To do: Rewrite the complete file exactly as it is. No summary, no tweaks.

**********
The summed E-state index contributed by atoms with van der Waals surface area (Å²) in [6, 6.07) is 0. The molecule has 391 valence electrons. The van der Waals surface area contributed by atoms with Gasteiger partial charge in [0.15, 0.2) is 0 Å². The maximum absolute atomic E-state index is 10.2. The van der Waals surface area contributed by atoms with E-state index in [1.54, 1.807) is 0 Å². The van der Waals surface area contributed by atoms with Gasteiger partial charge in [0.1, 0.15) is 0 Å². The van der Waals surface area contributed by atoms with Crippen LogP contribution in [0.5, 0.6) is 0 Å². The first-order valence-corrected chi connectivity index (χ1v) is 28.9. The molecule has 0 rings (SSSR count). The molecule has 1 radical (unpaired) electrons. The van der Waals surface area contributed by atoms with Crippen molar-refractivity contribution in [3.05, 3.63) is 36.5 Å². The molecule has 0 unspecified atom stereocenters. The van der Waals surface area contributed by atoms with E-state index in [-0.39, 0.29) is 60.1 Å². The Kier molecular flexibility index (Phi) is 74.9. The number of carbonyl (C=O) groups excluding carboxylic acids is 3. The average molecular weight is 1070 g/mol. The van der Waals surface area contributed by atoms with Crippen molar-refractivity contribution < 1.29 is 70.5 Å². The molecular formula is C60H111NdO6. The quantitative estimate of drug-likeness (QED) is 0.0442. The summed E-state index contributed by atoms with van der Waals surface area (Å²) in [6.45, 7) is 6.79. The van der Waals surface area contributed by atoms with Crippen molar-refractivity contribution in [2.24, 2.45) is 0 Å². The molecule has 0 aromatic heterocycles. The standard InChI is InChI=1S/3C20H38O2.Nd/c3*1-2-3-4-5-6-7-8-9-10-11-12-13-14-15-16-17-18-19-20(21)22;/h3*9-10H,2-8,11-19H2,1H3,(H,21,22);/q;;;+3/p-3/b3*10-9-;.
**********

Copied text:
The summed E-state index contributed by atoms with van der Waals surface area (Å²) in [6, 6.07) is 0. The molecule has 391 valence electrons. The van der Waals surface area contributed by atoms with Gasteiger partial charge in [0.15, 0.2) is 0 Å². The maximum absolute atomic E-state index is 10.2. The van der Waals surface area contributed by atoms with E-state index in [1.54, 1.807) is 0 Å². The van der Waals surface area contributed by atoms with Gasteiger partial charge in [0.1, 0.15) is 0 Å². The van der Waals surface area contributed by atoms with Crippen LogP contribution in [0.5, 0.6) is 0 Å². The first-order valence-corrected chi connectivity index (χ1v) is 28.9. The molecule has 0 rings (SSSR count). The molecule has 1 radical (unpaired) electrons. The van der Waals surface area contributed by atoms with Crippen molar-refractivity contribution in [3.05, 3.63) is 36.5 Å². The molecule has 0 unspecified atom stereocenters. The van der Waals surface area contributed by atoms with E-state index in [-0.39, 0.29) is 60.1 Å². The Kier molecular flexibility index (Phi) is 74.9. The number of carbonyl (C=O) groups excluding carboxylic acids is 3. The average molecular weight is 1070 g/mol. The van der Waals surface area contributed by atoms with Crippen molar-refractivity contribution < 1.29 is 70.5 Å². The molecular formula is C60H111NdO6. The quantitative estimate of drug-likeness (QED) is 0.0442. The summed E-state index contributed by atoms with van der Waals surface area (Å²) in [6.45, 7) is 6.79. The van der Waals surface area contributed by atoms with Crippen molar-refractivity contribution in [2.24, 2.45) is 0 Å². The molecule has 0 aromatic heterocycles. The standard InChI is InChI=1S/3C20H38O2.Nd/c3*1-2-3-4-5-6-7-8-9-10-11-12-13-14-15-16-17-18-19-20(21)22;/h3*9-10H,2-8,11-19H2,1H3,(H,21,22);/q;;;+3/p-3/b3*10-9-;.